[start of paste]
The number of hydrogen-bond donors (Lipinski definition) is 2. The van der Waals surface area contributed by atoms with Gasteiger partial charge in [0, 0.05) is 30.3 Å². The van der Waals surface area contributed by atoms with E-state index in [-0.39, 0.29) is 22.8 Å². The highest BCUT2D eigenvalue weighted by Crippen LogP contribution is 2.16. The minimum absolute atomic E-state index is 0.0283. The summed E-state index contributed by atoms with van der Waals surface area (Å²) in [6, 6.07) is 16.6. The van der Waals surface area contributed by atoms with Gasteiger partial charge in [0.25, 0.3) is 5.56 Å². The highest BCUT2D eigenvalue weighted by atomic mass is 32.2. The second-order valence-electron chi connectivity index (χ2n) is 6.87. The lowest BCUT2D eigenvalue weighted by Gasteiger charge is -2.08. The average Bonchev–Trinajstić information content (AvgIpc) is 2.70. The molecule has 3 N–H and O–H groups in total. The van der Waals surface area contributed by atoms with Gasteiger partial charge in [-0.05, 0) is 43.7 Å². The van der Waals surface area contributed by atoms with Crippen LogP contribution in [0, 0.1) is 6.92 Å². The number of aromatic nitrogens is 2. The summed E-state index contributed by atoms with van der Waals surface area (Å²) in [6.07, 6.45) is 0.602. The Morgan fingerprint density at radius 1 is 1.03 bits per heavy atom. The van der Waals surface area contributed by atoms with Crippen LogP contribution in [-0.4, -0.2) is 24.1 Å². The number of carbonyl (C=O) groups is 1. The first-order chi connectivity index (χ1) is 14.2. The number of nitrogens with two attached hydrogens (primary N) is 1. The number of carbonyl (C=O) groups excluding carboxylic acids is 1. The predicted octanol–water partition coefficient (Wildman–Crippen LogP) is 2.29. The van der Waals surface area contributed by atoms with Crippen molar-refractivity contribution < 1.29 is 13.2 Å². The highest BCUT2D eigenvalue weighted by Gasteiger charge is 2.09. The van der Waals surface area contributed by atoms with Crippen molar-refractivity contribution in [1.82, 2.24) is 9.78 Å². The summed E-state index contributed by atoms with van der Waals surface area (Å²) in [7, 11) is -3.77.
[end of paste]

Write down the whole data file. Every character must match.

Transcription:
The number of hydrogen-bond donors (Lipinski definition) is 2. The van der Waals surface area contributed by atoms with Gasteiger partial charge in [0, 0.05) is 30.3 Å². The van der Waals surface area contributed by atoms with E-state index in [-0.39, 0.29) is 22.8 Å². The highest BCUT2D eigenvalue weighted by Crippen LogP contribution is 2.16. The minimum absolute atomic E-state index is 0.0283. The summed E-state index contributed by atoms with van der Waals surface area (Å²) in [6, 6.07) is 16.6. The van der Waals surface area contributed by atoms with Gasteiger partial charge in [0.25, 0.3) is 5.56 Å². The highest BCUT2D eigenvalue weighted by atomic mass is 32.2. The second-order valence-electron chi connectivity index (χ2n) is 6.87. The lowest BCUT2D eigenvalue weighted by Gasteiger charge is -2.08. The average Bonchev–Trinajstić information content (AvgIpc) is 2.70. The molecule has 3 N–H and O–H groups in total. The van der Waals surface area contributed by atoms with Gasteiger partial charge in [-0.05, 0) is 43.7 Å². The van der Waals surface area contributed by atoms with Crippen LogP contribution in [0, 0.1) is 6.92 Å². The number of aromatic nitrogens is 2. The summed E-state index contributed by atoms with van der Waals surface area (Å²) in [6.07, 6.45) is 0.602. The Morgan fingerprint density at radius 1 is 1.03 bits per heavy atom. The van der Waals surface area contributed by atoms with Crippen LogP contribution in [-0.4, -0.2) is 24.1 Å². The number of carbonyl (C=O) groups is 1. The first-order chi connectivity index (χ1) is 14.2. The number of nitrogens with two attached hydrogens (primary N) is 1. The number of carbonyl (C=O) groups excluding carboxylic acids is 1. The predicted octanol–water partition coefficient (Wildman–Crippen LogP) is 2.29. The van der Waals surface area contributed by atoms with Crippen molar-refractivity contribution < 1.29 is 13.2 Å². The highest BCUT2D eigenvalue weighted by Gasteiger charge is 2.09. The van der Waals surface area contributed by atoms with Crippen molar-refractivity contribution in [1.82, 2.24) is 9.78 Å². The summed E-state index contributed by atoms with van der Waals surface area (Å²) in [7, 11) is -3.77.